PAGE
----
21. That was a long time ago, circumstances have changed, and the assertions of ongoing malevolence are vague. I do not find the evidence sufficient to show, on the balance of probability, that the appellant's ex-husband continues to pose a threat to her.
22. There is no evidence from which it might sensibly be held that the appellant's ex-husband is likely to know, or to be able to track her down, if she returns to Ghana. It is not the largest country in Africa, but it is quite extensive, with a population of 30 million; 2 million in Accra and 1.5 million in the second largest city, Kumasi. It is idle to suggest that the appellant and her husband could not locate themselves in security.
23. There is also no evidence the level of protection from violent former partners officially available in Ghana is less than legally sufficient.
24. For those several reasons, any one of which would suffice, the evidence falls well short of showing that the appellant's ex-husband poses a threat to her in Ghana, amounting to an insurmountable obstacle, or very significant difficulty, in the way of her and her husband carrying on their family life in Ghana.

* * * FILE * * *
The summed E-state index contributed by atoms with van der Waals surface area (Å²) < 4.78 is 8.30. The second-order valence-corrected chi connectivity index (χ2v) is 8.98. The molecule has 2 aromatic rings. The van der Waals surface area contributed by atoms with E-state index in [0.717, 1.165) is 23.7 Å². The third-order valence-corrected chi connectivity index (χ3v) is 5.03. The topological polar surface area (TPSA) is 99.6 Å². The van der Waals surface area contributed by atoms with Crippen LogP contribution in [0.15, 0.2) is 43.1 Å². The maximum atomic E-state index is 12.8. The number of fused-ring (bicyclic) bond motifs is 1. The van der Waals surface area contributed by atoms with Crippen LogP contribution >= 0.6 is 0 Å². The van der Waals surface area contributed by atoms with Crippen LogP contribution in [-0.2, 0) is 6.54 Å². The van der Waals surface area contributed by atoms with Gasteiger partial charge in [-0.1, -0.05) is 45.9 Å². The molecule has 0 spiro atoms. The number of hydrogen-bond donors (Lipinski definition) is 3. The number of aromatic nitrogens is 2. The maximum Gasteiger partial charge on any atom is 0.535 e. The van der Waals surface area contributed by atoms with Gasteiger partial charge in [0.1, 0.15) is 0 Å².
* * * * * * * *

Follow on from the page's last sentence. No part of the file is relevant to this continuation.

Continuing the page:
25. The grant of permission, and the SSHD's concession, appear to have been made in an abundance of caution, lest some other feature of the case had been overlooked which might have disclosed a right to remain. However, there is simply no other basis on which the appeal might rationally be allowed on article 8 grounds.
26. The FtT made an anonymity direction. Parties have not addressed that issue. The direction remains in place.
11 December 2020
UT Judge Macleman
NOTIFICATION OF APPEAL RIGHTS
1. A person seeking permission to appeal against this decision must make a written application to the Upper Tribunal. Any such application must be received by the Upper Tribunal within the appropriate period after this decision was sent to the person making the application. The appropriate period varies, as follows, according to the location of the individual and the way in which the Upper Tribunal's decision was sent:
2. Where the person who appealed to the First-tier Tribunal is in the United Kingdom at the time that the application for permission to appeal is made, and is not in detention under the Immigration Acts, the appropriate period is 12 working days (10 working days, if the notice of decision is sent electronically).
3. Where the person making the application is in detention under the Immigration Acts, the appropriate period is 7 working days (5 working days if the notice of decision is sent electronically).
4. Where the person who appealed to the First-tier Tribunal is outside the United Kingdom at the time that the application for permission to appeal is made, the appropriate period is 38 days (10 working days, if the notice of decision is sent electronically).
5. A "working day" means any day except a Saturday or a Sunday, Christmas Day, Good Friday, or a bank holiday.
6. The date when the decision is "sent' is that appearing on the covering letter or covering email.